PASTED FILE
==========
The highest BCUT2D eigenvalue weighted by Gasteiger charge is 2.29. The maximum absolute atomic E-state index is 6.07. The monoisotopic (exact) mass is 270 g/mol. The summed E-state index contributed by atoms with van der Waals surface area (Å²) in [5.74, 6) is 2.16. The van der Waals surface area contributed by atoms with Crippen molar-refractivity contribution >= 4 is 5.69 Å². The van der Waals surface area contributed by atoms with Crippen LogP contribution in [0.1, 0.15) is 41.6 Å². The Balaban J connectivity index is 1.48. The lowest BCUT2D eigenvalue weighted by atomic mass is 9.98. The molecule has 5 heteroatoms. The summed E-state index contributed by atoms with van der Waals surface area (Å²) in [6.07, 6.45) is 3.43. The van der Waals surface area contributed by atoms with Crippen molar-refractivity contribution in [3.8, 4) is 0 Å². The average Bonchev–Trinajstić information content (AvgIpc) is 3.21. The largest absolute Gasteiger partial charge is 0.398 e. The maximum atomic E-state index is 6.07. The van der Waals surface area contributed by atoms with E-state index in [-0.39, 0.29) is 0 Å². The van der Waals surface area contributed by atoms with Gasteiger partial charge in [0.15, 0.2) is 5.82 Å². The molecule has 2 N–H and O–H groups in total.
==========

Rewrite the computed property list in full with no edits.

The highest BCUT2D eigenvalue weighted by Gasteiger charge is 2.29. The maximum absolute atomic E-state index is 6.07. The monoisotopic (exact) mass is 270 g/mol. The summed E-state index contributed by atoms with van der Waals surface area (Å²) in [5.74, 6) is 2.16. The van der Waals surface area contributed by atoms with Crippen molar-refractivity contribution >= 4 is 5.69 Å². The van der Waals surface area contributed by atoms with Crippen LogP contribution in [0.1, 0.15) is 41.6 Å². The Balaban J connectivity index is 1.48. The lowest BCUT2D eigenvalue weighted by atomic mass is 9.98. The molecule has 5 heteroatoms. The summed E-state index contributed by atoms with van der Waals surface area (Å²) in [6.07, 6.45) is 3.43. The van der Waals surface area contributed by atoms with Crippen molar-refractivity contribution in [3.8, 4) is 0 Å². The average Bonchev–Trinajstić information content (AvgIpc) is 3.21. The largest absolute Gasteiger partial charge is 0.398 e. The maximum atomic E-state index is 6.07. The van der Waals surface area contributed by atoms with E-state index in [-0.39, 0.29) is 0 Å². The van der Waals surface area contributed by atoms with Gasteiger partial charge in [0.15, 0.2) is 5.82 Å². The molecule has 2 N–H and O–H groups in total.